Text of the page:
East Brunswick’s Marchalik expects challenges

1 year ago
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Players crack all the time. Things don’t go right on the tennis court, the momentum slips away, and next thing you know the match is over.

Enter Josh Marchalik, Mr. Adaptability for East Brunswick High School.

“That’s kind of where the downfall of most high school tennis players comes,” Bears coach Allison Clay said. “They’re not adapting and adjusting if things aren’t working well. And they tend to stick with it and then they lose their game plan, and they’re not thinking on the court. Josh is constantly thinking, and I think that’s essentially is what setting him apart from his peers and why he was able to come out on top last year.”

Marchalik enters the 2016 season as the defending NJSIAA singles champion and the Greater Middlesex Conference champ. Winning as a junior is great, but that means all eyes are on you. No more under the radar. And that’s fine with Marchalik, who expects some challenges this season.

“I don’t see a huge difference because for me, since freshman year my expectation has been to win every match,” he said. “Last year I was just able to put it all together.… I think that going in as the guy that needs to be beat, for me, could be actually a little tougher because a lot of people have the tendency to rise to the occasion. So I think this season could be a lot tougher in that sense. But I think at the same time, it’s nice to look at the whole field of players and be considered the best one there.”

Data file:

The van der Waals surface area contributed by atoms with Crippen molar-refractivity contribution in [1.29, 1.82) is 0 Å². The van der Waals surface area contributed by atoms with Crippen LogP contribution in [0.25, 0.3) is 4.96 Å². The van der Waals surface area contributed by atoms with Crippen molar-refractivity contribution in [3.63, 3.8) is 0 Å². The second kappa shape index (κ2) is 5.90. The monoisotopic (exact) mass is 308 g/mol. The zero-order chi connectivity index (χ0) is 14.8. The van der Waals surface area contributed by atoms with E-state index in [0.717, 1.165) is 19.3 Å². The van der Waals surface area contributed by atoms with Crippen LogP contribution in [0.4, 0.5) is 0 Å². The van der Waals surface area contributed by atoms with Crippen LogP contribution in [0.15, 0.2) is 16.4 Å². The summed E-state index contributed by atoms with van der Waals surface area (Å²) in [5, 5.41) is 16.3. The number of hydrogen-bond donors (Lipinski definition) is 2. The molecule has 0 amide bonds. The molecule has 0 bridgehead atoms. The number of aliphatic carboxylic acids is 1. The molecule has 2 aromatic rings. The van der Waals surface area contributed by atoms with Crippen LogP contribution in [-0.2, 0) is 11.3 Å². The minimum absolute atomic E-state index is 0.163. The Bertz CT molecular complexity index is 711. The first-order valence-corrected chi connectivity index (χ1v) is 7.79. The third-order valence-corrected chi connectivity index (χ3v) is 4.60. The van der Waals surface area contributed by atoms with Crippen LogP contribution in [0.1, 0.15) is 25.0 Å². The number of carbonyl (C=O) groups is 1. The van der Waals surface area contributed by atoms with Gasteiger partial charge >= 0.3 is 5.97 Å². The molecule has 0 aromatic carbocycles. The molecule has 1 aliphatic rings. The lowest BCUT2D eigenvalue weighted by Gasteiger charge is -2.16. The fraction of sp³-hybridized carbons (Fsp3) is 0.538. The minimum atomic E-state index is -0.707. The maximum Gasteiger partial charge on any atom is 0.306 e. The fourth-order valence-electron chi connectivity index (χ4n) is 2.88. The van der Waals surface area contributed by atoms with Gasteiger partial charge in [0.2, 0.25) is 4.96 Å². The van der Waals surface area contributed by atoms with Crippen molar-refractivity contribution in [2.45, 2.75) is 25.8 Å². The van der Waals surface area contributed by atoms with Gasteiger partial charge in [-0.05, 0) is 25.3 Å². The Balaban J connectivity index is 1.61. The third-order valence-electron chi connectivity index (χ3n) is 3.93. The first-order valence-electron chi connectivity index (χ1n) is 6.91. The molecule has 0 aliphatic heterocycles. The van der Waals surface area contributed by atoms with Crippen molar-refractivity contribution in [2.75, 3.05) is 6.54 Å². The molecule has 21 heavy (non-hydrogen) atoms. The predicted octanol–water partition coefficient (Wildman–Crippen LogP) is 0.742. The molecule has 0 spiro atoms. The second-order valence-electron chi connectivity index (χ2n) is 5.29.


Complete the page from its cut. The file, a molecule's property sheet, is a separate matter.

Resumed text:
It wasn’t like Marchalik came out of nowhere to win his titles last season. As a sophomore in 2014, he captured the GMC crown and reached the fourth round of the state singles tournament. Last season, though, he beat two previous state champs — Highland Park’s Maverick Lin, the 2013 winner, and Holmdel’s Michael Chen, the 2014 winner. That’s how you become the guy to beat.

“He doesn’t miss much at all,” Wardlaw-Hartridge coach Ron Haynes said. “On our level, he’ll be like the Novak Djokovic. He’s in position. It’s tough to get the ball by him. Plus, he’s got good offense. Also, what I notice about the guy — he doesn’t believe he’s going to lose.”

Marchalik, who will play at Amherst College next year, said he’s been working on his serve and becoming more aggressive. He acknowledges that at 5-foot-9 and in the 150-pound range that “a lot of the times that I walk out I’m not going to be the biggest or strongest kid on the court, so I have to beat them somewhere else.”

He does it with pinpointing opponents’ weaknesses on the fly. Especially if he’s losing, he said, “I know I have to change something up or do it in a different look. And it’s just about seeing which look they hate the most.”

As Clay notes, “He knows how to get under the skin of his opponents, both with his athletic ability, as well as with the mental games that he’s able to play on court as well.”